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Discussion Starter #1
Hi Everyone,

My husband and I adopted two pups that should be ready for us to pick up this Saturday depending on their healing from spayed and neuter! One of the pups has Carpal Flexural Deformity or "knuckling over" and we just wanted some advice on what to do to help her.

The foster family that had them was feeding them Purina puppy food and then switched to an adult food on the vets recommendation. I have read that Purina isn't the best of knuckling but not sure what to switch her to! Any advice would be awesome!

Thanks everyone :)
 

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What breed(s) are the puppies? Also, Purina makes quite a few different brands, so what brand were they on? And what adult brand and recipe are you switching them to?

As a side note, make sure to read up on littermate syndrome. It's generally inadvisable to adopt two puppies of the same age at the same time (whether they're littermates or not). The puppies can bond more closely to each other than they do with their human family, which makes them more distant and antisocial. It also means that you'll have to spend three times the amount of time you usually would with your socialization and training schedules, as each puppy needs to be trained separately, socialized separately and then trained and socialized together. They should be crated apart from each other at night and fed apart during the day. Littermate syndrome is no joke and can lead to you ending up with a pair of antisocial dogs who prefer each other's company to humans, and who will have very bad anxiety if they ever need to be separated.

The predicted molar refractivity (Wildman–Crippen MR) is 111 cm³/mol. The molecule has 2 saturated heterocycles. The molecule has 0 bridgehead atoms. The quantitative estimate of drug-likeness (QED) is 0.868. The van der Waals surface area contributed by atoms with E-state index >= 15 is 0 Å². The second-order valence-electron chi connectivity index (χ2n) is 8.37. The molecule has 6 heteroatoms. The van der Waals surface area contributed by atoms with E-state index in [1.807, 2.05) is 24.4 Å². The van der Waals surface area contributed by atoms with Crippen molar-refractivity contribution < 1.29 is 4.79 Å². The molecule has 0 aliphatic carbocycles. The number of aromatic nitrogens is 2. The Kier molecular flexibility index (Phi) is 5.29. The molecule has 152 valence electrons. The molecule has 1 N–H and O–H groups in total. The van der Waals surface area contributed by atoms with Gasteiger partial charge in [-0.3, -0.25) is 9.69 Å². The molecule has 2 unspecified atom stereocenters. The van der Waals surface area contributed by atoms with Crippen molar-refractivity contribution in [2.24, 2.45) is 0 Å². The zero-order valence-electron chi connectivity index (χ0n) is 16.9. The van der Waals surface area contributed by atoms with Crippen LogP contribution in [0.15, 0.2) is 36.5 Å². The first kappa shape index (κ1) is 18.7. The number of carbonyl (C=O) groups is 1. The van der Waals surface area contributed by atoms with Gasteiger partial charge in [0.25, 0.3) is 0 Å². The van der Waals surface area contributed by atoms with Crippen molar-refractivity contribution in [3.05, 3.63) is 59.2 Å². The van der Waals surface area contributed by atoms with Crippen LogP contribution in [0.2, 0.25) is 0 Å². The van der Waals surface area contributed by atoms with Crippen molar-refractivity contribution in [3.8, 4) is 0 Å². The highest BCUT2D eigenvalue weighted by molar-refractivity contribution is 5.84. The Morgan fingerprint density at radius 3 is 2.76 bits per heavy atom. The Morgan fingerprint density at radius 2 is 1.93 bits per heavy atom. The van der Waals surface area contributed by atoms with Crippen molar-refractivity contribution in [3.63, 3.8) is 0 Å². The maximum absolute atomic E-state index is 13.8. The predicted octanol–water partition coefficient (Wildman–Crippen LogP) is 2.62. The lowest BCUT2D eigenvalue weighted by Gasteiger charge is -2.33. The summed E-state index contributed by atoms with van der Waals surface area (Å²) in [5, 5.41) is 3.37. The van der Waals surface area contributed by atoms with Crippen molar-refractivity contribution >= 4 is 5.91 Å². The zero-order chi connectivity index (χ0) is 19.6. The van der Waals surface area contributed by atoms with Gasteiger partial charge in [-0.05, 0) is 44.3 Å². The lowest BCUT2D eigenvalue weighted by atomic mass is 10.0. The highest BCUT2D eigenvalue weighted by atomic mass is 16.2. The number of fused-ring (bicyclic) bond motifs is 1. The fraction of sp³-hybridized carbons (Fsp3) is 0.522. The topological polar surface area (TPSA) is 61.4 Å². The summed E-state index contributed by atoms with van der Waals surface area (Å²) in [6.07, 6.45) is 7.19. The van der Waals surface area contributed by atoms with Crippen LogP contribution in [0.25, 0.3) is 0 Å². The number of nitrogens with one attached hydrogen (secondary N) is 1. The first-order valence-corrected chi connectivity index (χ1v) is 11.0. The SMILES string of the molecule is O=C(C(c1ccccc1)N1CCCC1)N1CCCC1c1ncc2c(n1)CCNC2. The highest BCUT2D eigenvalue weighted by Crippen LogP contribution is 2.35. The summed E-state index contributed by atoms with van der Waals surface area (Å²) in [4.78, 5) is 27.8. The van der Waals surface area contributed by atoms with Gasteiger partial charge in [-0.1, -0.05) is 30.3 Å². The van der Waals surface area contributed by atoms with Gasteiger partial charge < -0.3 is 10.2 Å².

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They are littermates, Lab / Pointer mix. Unfortunately, a friend of ours informed us of littermate syndrome only after we had adopted. We do plan to do a lot of socialization with them away from each other and keeping them apart during feeding / sleeping time as well.

Once we pick up the dogs this weekend, they are coming with their vaccination history and their diet information on it, so i'm not sure. Everything I have ready on Carpal Flexural Deformity said a low protein diet would be ideal but wasn't sure exactly what to switch her to.
 

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The two greatest weapons to combat littermate syndrome are knowledge and time, so it sounds like you are well prepared to make sure your pups grow into healthy and stable adults.

The protein myth has been disproved. High protein diets do not cause bone growth issues. A study by veterinarians at Michigan State University discovered that calcium and phosphorous were the two culprits in improper bone growth. It is usually more of a problem with giant breed puppies (I have Danes, which is why I'm aware of this), but it can effect large breed puppies as well. The appropriate amounts are:

Calcium - 1-1.5%
Phosphorous - .08-1%

I'd try to stay in the middle of those ranges, and be aware of whether the food you're feeding says 'max' or 'min'. If the calcium is 1.5% MIN, for instance, I'd probably avoid feeding that particular recipe.

You also need to keep the puppy who is knuckling off of slippery floors. Carpet only. Carry him/her up and down stairs until the knuckling resolves. Limit play time to prevent stress on the forelegs.

This website has some good information about how to wrap a puppy who is knuckling: http://www.greatdanelady.com/articles/knuckling_over.htm

It also contains some outdated information, as the Great Dane Lady passed away in 2004, I believe. Therefore the dietary information concerning calories and protein has since been disproved by numerous studies published by renowned veterinary institutions. However, the wrapping information is still good to follow if the knuckling is severe. I'd suggest that you have a vet teach you how to wrap the first time around, and be careful with using vet wrap, as it constricts and can tighten drastically, meaning that even if you put it and it feels loose, it can end up cutting off circulation.
 

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Discussion Starter #5
Thank you so much! the greatdanelady.com website was the only one I could find that gave a lot of information on it. I didn't realize that it was out of date!
 
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